The Dutch AWI Project - final week - 2
I write this at the end of an evening where I have based my prospective army for the big battle on Sunday. It’s the worst job I can think of in preparing a wargaming army. I resent it like nothing else (Ed: the WSS editor is not fond of it either). And yet, this means that I’m about to finish the job. Perhaps tomorrow night it will all be done. Or perhaps Friday. Or Saturday. But I will make this deadline.
And not just make it. Sunday morning sun rising, I will have the four regiments of Smallwood’s brigade present at the battle of Camden ready. And more: woodland Indians, Stockbridge Indians and surplus militia. That is far beyond what I had thought to achieve when starting on this journey a year ago. I even slipped in painting three Dark Age houses just last week.
That doesn’t mean there isn’t a pile of pewter and plastic lying in wait for me still. Some last Indians and militia, several units of British and loyalist troops and the 2nd South Carolina regiment. But that is all beyond the task I set myself, so no worries there. I’ll probably just be beaming from pride on Sunday no matter the outcome of the game.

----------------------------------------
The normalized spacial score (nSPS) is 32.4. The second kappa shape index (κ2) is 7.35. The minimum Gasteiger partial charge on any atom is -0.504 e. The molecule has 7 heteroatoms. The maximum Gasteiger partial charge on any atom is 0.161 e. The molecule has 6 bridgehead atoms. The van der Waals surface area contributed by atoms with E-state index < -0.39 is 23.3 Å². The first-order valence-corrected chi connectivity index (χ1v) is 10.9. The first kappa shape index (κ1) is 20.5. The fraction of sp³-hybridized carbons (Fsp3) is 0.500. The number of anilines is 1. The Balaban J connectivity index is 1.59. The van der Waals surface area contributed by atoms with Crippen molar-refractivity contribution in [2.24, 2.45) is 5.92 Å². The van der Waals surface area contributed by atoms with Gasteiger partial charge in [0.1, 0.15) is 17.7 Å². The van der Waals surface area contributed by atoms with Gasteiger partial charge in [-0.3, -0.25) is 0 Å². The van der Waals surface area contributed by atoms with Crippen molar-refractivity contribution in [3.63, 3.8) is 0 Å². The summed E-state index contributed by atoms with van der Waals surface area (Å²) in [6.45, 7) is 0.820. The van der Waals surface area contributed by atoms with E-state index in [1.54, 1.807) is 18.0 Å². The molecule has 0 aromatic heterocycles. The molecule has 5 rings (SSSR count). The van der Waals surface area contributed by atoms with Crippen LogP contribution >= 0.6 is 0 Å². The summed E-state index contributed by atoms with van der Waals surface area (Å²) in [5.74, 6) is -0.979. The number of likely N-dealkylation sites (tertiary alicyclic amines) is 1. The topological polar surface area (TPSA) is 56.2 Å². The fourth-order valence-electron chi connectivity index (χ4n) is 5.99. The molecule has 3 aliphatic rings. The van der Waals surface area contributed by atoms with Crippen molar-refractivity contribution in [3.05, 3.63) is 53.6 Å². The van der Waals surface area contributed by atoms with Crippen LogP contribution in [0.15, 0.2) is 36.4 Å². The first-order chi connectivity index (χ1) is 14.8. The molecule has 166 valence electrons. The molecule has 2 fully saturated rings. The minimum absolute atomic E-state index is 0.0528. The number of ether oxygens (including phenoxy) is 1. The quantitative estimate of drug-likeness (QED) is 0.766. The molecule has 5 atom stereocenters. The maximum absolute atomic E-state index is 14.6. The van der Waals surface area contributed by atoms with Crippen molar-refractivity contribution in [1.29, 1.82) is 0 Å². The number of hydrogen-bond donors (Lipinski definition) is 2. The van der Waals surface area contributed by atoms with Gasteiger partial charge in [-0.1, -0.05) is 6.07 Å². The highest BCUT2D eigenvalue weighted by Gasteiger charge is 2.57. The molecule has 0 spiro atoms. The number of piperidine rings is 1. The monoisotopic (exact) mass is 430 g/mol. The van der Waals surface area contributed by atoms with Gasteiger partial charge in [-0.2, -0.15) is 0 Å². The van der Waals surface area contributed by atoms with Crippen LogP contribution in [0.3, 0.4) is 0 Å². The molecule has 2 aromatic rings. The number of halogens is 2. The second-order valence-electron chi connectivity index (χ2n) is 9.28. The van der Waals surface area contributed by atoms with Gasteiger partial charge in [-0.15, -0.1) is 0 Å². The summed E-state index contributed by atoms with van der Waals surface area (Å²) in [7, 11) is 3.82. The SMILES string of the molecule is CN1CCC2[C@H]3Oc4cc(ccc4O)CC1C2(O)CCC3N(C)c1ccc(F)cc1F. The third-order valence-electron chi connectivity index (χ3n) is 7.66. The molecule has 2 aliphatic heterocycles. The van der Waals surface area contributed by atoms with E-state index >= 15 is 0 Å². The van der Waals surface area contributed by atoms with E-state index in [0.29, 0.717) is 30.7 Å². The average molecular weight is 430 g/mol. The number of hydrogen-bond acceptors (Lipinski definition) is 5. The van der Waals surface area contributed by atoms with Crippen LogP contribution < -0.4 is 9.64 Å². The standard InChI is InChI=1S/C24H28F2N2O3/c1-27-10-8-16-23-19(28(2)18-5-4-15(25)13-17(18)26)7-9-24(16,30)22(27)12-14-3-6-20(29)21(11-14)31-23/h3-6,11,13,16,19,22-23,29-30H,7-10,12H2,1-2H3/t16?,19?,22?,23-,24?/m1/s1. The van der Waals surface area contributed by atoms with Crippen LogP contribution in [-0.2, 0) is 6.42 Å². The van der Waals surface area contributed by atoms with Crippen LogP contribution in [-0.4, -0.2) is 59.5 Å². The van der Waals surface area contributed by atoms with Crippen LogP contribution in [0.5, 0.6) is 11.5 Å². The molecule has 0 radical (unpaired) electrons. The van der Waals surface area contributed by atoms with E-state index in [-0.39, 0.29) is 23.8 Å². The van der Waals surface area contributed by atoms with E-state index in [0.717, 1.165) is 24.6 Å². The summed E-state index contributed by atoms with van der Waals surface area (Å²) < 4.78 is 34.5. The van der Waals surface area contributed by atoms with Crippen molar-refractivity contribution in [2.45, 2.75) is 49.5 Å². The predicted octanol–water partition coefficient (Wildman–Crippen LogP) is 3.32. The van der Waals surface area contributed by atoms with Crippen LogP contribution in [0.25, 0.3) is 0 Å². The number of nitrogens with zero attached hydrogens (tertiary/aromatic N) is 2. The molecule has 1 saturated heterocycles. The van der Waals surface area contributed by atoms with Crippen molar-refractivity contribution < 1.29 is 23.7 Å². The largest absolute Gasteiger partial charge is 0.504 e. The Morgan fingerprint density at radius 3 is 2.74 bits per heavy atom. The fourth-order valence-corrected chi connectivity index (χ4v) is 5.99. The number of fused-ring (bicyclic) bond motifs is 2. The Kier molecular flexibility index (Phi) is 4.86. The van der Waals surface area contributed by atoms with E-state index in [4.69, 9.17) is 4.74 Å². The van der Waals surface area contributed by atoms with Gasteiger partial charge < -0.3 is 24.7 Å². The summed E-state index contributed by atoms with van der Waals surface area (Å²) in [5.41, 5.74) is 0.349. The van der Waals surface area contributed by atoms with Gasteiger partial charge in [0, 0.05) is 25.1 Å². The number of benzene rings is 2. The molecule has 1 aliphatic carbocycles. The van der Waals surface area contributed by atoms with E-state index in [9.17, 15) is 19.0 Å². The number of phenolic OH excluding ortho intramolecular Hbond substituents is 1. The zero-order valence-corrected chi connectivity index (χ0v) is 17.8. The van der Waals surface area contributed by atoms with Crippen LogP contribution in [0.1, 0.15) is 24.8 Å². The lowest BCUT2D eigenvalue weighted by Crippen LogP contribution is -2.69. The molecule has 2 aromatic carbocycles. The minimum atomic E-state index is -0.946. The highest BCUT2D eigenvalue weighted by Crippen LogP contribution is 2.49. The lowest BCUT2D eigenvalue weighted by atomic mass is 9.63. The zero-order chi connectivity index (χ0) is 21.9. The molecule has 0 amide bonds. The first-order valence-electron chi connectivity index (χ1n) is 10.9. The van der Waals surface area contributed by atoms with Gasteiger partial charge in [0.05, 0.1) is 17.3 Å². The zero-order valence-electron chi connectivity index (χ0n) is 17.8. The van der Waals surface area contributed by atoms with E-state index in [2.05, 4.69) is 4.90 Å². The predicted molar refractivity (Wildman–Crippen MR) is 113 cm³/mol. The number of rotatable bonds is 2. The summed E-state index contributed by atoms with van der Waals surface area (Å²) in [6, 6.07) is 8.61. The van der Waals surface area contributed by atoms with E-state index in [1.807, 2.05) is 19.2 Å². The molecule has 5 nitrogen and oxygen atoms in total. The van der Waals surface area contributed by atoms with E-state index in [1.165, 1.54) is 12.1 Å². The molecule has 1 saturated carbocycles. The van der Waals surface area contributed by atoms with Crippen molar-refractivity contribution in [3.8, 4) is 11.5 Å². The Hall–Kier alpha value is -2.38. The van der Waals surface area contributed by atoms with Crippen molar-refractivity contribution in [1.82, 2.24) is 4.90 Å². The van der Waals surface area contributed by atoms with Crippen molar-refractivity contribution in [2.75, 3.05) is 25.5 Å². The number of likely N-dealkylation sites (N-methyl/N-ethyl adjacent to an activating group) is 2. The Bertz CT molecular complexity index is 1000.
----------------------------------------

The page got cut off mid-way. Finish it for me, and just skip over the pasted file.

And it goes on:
In further developments in preparation for the big day, I did manage another test game of Land of the Free last week. This was very useful. Needless to say I got my behind handed to me by Patrick. I will need to read through the rules again and again though, because I keep finding rules I’ve overlooked or misinterpreted.
Apart from the painting challenge and the rules, and in direct contradiction to my intentions at the start, this has turned into a reading project as well. Over a dozen Ospreys somehow came into my possession, and a further dozen paper and digital books on the AWI. And somehow I managed to read most of them.
I was first infatuated with the militia side of the war; then the Indian conflict grabbed my attention. Four of the books I bought on my summer holiday to the UK dug deeper into the subject. I discovered the Black Dragoons of South Carolina, and how choosing to become a loyalist sometimes depended more on the side that the people you hated chose, than on your ideology.
But the crown on my reading spree has been Barbarians & Brothers by Wayne Lee, a brilliant book weaving together the civil and colonial wars in England, Ireland and North America from the 16th to the 19th century. Lee explains how conflicts between civilians and between cultures turned much more violent than between regulars. This clash of regular soldiers, warriors and citizens in these centuries, and more specifically in the AWI, has proved a fascinating discovery that I had not expected a year ago.
That legacy will endure after Sunday.